By Jim Pumarlo
The 2012 elections are in the rearview mirror, and newly elected lawmakers have settled into their routines. For most editors and reporters, the next cycle of elections is likely out of mind.
Don’t move on so quickly. It’s routine for political commentators to rate the president after the first 100 days in office. Why not check in with local elected officials on a regular basis and, in concert, with the respective governing bodies? The strongest election coverage is not simply turned off and on. Continuing coverage, if thoughtfully planned and carried out, can enrich your coverage of local public affairs.
Checking in regularly also goes a long way toward holding elected officials accountable. Your reports will provide a solid foundation when it comes time to endorse candidates in the next election.
My passion for weighing in on candidates is at cross-purposes with a prediction from Mark Katches, editorial director of the Center for Investigative Reporting. His crystal ball: “Newspapers will start to taper off writing editorials. They’ll find that they can be a leader in their communities by engaging audiences, moderating forums, holding events and curating roundtable discussion while avoiding the pitfall of alienating a significant percentage of their audience by telling people what to think.”
I hope his prediction fizzles, and I echo comments by Stuart Leavenworth, editorial page editor of the Sacramento Bee, who wrote: “There are so many things wrong with Katches’ conclusion I barely know where to start.” Katches, in an e-mail to Leavenworth, said he wasn’t advocating the demise of editorials, but he did suggest that eliminating partisan editorials would be a smart move for newspapers if they want to avoid losing readers.
Wow. Imagine if the litmus test for newsroom decisions is whether an aspect of coverage offends a reader.
Katches warns about the potential fallout from writing editorials. But what about complaints fielded by editors with regard to everyday content? A parent who charges favoritism in sports coverage. A president of a civic club who says its activities don’t receive as much attention as other organizations. A political candidate who claims that he or she did not receive a fair shake in coverage of a forum. A couple upset by an abbreviated write-up for a wedding report submitted six months after the fact. Community members upset by recognition of a same-sex marriage.
Editors and publishers should welcome reader feedback, and use the comments to review and strengthen their decision-making and coverage. At the same time, newspapers that avoid any level of controversy will soon become irrelevant to their communities.
During my tenure as editor of the Republican Eagle at Red Wing, Minn., we routinely launched aggressive editorials, especially on local issues. In an extreme case, the consequences were significant – the loss of a major advertiser who disagreed with our stance on a proposed downtown development.
I also remember when the teachers’ union urged a boycott when we weighed in on contract negotiations. About a dozen teachers did cancel their subscriptions. But at least one teacher didn’t miss a beat on the news by buying the newspaper at the corner drug store – at a higher price than her subscription offered.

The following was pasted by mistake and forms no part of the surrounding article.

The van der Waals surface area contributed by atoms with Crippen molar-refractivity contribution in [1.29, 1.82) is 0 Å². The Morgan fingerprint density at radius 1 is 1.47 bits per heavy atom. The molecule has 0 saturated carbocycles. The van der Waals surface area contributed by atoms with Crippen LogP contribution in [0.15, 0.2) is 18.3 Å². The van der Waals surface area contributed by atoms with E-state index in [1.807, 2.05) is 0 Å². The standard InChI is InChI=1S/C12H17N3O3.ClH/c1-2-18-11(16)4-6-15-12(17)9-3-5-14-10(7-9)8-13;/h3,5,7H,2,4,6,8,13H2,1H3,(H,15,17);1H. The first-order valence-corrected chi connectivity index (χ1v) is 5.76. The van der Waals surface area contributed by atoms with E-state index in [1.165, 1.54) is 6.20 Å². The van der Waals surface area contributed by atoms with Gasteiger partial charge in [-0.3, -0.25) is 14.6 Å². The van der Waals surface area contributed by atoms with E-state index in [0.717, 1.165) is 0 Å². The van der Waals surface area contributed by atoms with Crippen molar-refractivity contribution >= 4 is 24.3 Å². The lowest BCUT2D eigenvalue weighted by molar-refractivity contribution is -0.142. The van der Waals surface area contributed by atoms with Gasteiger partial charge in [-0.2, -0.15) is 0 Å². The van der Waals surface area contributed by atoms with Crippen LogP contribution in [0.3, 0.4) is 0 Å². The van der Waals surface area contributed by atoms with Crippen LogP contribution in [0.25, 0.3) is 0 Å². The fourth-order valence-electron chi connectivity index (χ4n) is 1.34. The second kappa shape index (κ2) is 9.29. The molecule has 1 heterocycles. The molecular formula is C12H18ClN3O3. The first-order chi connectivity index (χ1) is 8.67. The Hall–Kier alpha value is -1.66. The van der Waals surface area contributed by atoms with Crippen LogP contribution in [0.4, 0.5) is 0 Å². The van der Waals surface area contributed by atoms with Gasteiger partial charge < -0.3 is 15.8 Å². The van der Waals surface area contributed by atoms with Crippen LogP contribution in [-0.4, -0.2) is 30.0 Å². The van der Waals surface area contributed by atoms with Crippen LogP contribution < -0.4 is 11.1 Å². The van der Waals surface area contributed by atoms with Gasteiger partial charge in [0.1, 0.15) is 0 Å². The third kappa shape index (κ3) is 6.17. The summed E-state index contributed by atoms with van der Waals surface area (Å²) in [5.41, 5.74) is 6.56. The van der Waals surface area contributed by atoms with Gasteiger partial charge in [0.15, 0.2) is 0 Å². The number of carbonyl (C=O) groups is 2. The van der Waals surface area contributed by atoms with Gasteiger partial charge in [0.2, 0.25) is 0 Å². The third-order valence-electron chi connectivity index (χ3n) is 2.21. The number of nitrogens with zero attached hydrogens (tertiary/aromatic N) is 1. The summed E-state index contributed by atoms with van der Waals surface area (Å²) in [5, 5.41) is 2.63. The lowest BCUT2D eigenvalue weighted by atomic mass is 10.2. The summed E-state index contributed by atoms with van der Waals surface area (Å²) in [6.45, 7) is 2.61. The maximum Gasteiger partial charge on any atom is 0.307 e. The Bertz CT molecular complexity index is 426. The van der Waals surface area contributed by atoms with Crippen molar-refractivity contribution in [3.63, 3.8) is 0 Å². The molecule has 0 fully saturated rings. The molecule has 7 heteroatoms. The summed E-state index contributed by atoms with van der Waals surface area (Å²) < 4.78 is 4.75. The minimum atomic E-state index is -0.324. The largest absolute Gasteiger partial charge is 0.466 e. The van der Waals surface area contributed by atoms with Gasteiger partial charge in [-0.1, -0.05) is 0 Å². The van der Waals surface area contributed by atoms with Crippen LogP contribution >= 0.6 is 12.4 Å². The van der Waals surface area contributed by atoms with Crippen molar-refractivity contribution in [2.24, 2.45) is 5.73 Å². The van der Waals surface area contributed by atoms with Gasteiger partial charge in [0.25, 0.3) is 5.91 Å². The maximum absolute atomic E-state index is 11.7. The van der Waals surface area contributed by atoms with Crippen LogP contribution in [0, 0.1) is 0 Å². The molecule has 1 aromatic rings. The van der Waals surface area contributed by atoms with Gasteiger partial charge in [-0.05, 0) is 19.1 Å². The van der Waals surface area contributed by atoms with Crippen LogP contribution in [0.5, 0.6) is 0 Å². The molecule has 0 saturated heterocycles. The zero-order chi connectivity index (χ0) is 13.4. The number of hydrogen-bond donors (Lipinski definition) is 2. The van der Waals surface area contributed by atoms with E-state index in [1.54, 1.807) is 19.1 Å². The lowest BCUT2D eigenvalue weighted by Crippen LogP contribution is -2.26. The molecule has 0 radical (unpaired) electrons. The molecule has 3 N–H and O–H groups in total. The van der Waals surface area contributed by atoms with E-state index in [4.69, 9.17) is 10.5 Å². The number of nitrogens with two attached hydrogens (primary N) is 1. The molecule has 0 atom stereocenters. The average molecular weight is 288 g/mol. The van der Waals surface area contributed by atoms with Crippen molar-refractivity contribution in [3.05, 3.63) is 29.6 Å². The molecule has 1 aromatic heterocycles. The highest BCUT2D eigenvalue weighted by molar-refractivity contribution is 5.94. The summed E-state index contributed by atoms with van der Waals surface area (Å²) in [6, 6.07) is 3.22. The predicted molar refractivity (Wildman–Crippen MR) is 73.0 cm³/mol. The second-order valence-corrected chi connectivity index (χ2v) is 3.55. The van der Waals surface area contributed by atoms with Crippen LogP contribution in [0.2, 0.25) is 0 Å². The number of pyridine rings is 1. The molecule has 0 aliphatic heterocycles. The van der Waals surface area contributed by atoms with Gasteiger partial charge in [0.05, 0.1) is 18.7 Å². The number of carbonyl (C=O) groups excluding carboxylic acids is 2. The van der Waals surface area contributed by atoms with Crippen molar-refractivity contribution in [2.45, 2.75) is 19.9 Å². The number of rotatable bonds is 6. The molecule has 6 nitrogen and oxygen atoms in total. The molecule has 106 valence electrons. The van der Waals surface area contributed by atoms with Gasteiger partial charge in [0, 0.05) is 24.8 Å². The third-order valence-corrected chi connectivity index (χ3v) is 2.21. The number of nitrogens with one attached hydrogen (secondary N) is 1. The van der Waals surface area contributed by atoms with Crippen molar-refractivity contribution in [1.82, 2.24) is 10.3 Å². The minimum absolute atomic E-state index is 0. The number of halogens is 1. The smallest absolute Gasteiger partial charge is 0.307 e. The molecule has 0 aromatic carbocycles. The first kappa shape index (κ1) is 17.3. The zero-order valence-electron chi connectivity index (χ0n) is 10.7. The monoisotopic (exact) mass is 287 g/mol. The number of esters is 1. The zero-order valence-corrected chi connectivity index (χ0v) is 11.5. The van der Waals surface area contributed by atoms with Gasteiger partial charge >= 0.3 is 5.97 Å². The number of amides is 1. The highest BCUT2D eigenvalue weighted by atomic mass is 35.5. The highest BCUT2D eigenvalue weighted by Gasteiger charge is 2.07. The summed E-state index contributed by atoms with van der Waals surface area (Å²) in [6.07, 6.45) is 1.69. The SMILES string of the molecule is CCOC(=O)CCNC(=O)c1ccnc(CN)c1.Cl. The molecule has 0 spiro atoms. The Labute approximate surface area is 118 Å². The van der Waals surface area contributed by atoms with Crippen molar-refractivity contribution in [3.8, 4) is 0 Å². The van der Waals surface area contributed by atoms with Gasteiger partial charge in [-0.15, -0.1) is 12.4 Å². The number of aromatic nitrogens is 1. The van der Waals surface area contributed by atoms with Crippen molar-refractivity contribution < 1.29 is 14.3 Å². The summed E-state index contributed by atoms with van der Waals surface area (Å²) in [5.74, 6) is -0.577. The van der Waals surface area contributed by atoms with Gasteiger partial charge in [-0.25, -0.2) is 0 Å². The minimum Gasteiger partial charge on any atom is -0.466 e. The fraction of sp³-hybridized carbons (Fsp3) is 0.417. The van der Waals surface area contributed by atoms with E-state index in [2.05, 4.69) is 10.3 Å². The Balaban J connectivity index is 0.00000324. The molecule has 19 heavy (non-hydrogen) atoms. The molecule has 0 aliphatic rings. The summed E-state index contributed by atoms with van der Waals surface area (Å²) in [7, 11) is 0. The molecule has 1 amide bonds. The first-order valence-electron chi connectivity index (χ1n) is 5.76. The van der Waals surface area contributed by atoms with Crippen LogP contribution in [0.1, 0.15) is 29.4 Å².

At its core, however, our editorials prompted and promoted a lively exchange of opinions on issues that mattered to our residents.
It’s likely no coincidence that Katches’ observation came on the heels of the 2012 elections, a time when those newspapers who take their editorial responsibility seriously – read: endorse candidates for elective office – come under attack for “telling people how to vote.”
The charge has always amused me.
Readers and special-interest groups routinely seek attention for their endorsements. Organizations from the chamber of commerce and labor unions to environmental and educational interests submit press releases on who they support and why. Hundreds of readers forward letters to the editors endorsing candidates. What’s wrong with a newspaper sharing its opinion on which candidates are best suited to serve community interests?
Even those newspapers that avoid endorsing candidates routinely deliver editorials targeted at decision-makers. The editorial might address a school board’s deliberations over whether to implement all-day kindergarten, or a county board’s discussion about setbacks for feedlot operations, or any number of public policy debates at the State Capitol. The obvious question: If newspapers believe so strongly in calling government bodies to action, or criticizing them for lack of action, shouldn’t they have equally strong convictions about the individuals who will ultimately make those decisions?
Katches is correct that newspapers are in perfect position to engage audiences through a variety of avenues. Many are already doing so.
Editors should constantly seek ways to increase the number and diversity of voices on their editorial pages. And, most important, ensure the newspaper’s opinion remains at the forefront.
Jim Pumarlo writes, speaks and provides training on community newsroom success strategies. He is author of “Journalism Primer: A Guide to Community News Coverage,” “Votes and Quotes: A Guide to Outstanding Election Coverage” and “Bad News and Good Judgment: A Guide to Reporting on Sensitive Issues in Small-Town Newspapers.” He can be reached at www.pumarlo.com and welcomes comments and questions at email@example.com.